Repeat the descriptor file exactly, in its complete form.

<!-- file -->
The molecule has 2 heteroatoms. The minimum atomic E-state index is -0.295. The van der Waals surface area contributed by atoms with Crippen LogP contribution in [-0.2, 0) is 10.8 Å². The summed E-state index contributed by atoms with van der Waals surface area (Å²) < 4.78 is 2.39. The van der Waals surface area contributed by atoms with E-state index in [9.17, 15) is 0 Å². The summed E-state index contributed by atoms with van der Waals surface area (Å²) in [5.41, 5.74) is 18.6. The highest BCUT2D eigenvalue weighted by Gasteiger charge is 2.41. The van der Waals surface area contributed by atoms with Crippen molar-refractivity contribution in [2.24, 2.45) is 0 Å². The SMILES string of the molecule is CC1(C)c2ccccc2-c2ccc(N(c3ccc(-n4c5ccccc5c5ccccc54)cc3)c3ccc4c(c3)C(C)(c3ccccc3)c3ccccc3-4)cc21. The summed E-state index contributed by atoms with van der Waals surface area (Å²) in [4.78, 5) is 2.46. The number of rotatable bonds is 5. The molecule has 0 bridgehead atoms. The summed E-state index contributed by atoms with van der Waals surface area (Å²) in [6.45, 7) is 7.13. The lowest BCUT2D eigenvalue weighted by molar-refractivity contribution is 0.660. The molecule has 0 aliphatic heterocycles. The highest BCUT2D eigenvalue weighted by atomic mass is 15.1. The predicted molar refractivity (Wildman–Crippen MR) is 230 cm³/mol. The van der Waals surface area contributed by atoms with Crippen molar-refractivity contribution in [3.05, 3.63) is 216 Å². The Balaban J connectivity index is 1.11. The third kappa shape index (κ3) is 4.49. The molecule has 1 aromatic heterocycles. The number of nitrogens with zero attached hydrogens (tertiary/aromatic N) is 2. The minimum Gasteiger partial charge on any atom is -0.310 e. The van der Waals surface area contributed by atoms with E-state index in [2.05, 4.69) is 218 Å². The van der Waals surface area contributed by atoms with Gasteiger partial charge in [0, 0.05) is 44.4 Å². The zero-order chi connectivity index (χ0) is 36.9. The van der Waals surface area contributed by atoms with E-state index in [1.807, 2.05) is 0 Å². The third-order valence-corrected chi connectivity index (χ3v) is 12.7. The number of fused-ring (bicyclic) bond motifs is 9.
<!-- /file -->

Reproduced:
The molecule has 2 heteroatoms. The minimum atomic E-state index is -0.295. The van der Waals surface area contributed by atoms with Crippen LogP contribution in [-0.2, 0) is 10.8 Å². The summed E-state index contributed by atoms with van der Waals surface area (Å²) < 4.78 is 2.39. The van der Waals surface area contributed by atoms with E-state index in [9.17, 15) is 0 Å². The summed E-state index contributed by atoms with van der Waals surface area (Å²) in [5.41, 5.74) is 18.6. The highest BCUT2D eigenvalue weighted by Gasteiger charge is 2.41. The van der Waals surface area contributed by atoms with Crippen molar-refractivity contribution in [2.24, 2.45) is 0 Å². The SMILES string of the molecule is CC1(C)c2ccccc2-c2ccc(N(c3ccc(-n4c5ccccc5c5ccccc54)cc3)c3ccc4c(c3)C(C)(c3ccccc3)c3ccccc3-4)cc21. The summed E-state index contributed by atoms with van der Waals surface area (Å²) in [4.78, 5) is 2.46. The number of rotatable bonds is 5. The molecule has 0 bridgehead atoms. The summed E-state index contributed by atoms with van der Waals surface area (Å²) in [6.45, 7) is 7.13. The lowest BCUT2D eigenvalue weighted by molar-refractivity contribution is 0.660. The molecule has 0 aliphatic heterocycles. The highest BCUT2D eigenvalue weighted by atomic mass is 15.1. The predicted molar refractivity (Wildman–Crippen MR) is 230 cm³/mol. The van der Waals surface area contributed by atoms with Crippen molar-refractivity contribution in [3.05, 3.63) is 216 Å². The Balaban J connectivity index is 1.11. The third kappa shape index (κ3) is 4.49. The molecule has 1 aromatic heterocycles. The number of nitrogens with zero attached hydrogens (tertiary/aromatic N) is 2. The minimum Gasteiger partial charge on any atom is -0.310 e. The van der Waals surface area contributed by atoms with E-state index in [2.05, 4.69) is 218 Å². The van der Waals surface area contributed by atoms with Gasteiger partial charge in [0, 0.05) is 44.4 Å². The zero-order chi connectivity index (χ0) is 36.9. The van der Waals surface area contributed by atoms with E-state index in [1.807, 2.05) is 0 Å². The third-order valence-corrected chi connectivity index (χ3v) is 12.7. The number of fused-ring (bicyclic) bond motifs is 9.